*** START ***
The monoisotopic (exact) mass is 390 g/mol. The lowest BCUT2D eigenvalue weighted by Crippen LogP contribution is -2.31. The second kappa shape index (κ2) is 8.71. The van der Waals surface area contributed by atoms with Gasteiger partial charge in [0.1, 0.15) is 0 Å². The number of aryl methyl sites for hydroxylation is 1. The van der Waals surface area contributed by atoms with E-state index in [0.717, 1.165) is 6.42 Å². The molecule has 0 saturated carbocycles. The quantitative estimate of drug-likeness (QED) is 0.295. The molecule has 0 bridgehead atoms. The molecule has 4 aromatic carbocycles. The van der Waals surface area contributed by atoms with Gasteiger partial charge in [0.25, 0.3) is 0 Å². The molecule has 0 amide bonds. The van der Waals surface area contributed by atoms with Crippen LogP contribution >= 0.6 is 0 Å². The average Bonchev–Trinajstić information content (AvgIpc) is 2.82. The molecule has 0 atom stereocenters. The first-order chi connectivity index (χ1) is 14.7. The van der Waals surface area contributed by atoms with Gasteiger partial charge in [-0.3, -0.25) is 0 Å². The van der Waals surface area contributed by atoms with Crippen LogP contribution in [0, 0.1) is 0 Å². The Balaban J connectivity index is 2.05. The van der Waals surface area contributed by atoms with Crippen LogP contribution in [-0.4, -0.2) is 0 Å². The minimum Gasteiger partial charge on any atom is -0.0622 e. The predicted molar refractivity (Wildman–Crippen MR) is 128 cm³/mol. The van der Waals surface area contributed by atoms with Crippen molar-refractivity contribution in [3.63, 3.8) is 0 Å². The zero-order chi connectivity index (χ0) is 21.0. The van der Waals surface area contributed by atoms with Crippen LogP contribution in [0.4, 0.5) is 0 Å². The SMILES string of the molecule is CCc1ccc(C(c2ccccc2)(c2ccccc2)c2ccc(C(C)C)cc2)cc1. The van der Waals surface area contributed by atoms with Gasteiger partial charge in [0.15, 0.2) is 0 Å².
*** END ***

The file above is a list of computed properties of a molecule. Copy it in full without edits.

The monoisotopic (exact) mass is 390 g/mol. The lowest BCUT2D eigenvalue weighted by Crippen LogP contribution is -2.31. The second kappa shape index (κ2) is 8.71. The van der Waals surface area contributed by atoms with Gasteiger partial charge in [0.1, 0.15) is 0 Å². The number of aryl methyl sites for hydroxylation is 1. The van der Waals surface area contributed by atoms with E-state index in [0.717, 1.165) is 6.42 Å². The molecule has 0 saturated carbocycles. The quantitative estimate of drug-likeness (QED) is 0.295. The molecule has 0 bridgehead atoms. The molecule has 4 aromatic carbocycles. The van der Waals surface area contributed by atoms with Gasteiger partial charge in [0.25, 0.3) is 0 Å². The molecule has 0 amide bonds. The van der Waals surface area contributed by atoms with Crippen LogP contribution >= 0.6 is 0 Å². The average Bonchev–Trinajstić information content (AvgIpc) is 2.82. The molecule has 0 atom stereocenters. The first-order chi connectivity index (χ1) is 14.7. The van der Waals surface area contributed by atoms with Gasteiger partial charge in [-0.3, -0.25) is 0 Å². The van der Waals surface area contributed by atoms with Crippen LogP contribution in [0, 0.1) is 0 Å². The Balaban J connectivity index is 2.05. The van der Waals surface area contributed by atoms with Crippen LogP contribution in [-0.4, -0.2) is 0 Å². The minimum Gasteiger partial charge on any atom is -0.0622 e. The predicted molar refractivity (Wildman–Crippen MR) is 128 cm³/mol. The van der Waals surface area contributed by atoms with Crippen molar-refractivity contribution in [3.63, 3.8) is 0 Å². The zero-order chi connectivity index (χ0) is 21.0. The van der Waals surface area contributed by atoms with Crippen LogP contribution in [0.4, 0.5) is 0 Å². The SMILES string of the molecule is CCc1ccc(C(c2ccccc2)(c2ccccc2)c2ccc(C(C)C)cc2)cc1. The van der Waals surface area contributed by atoms with Gasteiger partial charge in [0.15, 0.2) is 0 Å².